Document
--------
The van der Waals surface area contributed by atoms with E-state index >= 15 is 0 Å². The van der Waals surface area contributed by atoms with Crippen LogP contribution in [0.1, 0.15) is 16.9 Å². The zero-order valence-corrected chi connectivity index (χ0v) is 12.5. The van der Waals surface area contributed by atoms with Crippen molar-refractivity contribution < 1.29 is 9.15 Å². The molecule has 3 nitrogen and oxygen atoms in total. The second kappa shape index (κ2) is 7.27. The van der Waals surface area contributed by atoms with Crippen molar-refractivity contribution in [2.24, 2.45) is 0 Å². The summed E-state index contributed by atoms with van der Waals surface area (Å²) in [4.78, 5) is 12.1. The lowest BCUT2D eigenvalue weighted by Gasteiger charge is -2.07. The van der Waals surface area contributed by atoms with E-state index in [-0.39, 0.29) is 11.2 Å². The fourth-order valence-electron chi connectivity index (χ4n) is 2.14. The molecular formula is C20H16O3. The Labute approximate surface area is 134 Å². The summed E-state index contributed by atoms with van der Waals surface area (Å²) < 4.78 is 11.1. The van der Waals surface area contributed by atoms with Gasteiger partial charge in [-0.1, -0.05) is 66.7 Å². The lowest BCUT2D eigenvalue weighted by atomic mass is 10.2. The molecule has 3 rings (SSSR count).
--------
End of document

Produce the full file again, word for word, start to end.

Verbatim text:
The van der Waals surface area contributed by atoms with E-state index >= 15 is 0 Å². The van der Waals surface area contributed by atoms with Crippen LogP contribution in [0.1, 0.15) is 16.9 Å². The zero-order valence-corrected chi connectivity index (χ0v) is 12.5. The van der Waals surface area contributed by atoms with Crippen molar-refractivity contribution < 1.29 is 9.15 Å². The molecule has 3 nitrogen and oxygen atoms in total. The second kappa shape index (κ2) is 7.27. The van der Waals surface area contributed by atoms with Crippen molar-refractivity contribution in [2.24, 2.45) is 0 Å². The summed E-state index contributed by atoms with van der Waals surface area (Å²) in [4.78, 5) is 12.1. The lowest BCUT2D eigenvalue weighted by Gasteiger charge is -2.07. The van der Waals surface area contributed by atoms with E-state index in [-0.39, 0.29) is 11.2 Å². The fourth-order valence-electron chi connectivity index (χ4n) is 2.14. The molecular formula is C20H16O3. The Labute approximate surface area is 134 Å². The summed E-state index contributed by atoms with van der Waals surface area (Å²) < 4.78 is 11.1. The van der Waals surface area contributed by atoms with Gasteiger partial charge in [-0.1, -0.05) is 66.7 Å². The lowest BCUT2D eigenvalue weighted by atomic mass is 10.2. The molecule has 3 rings (SSSR count).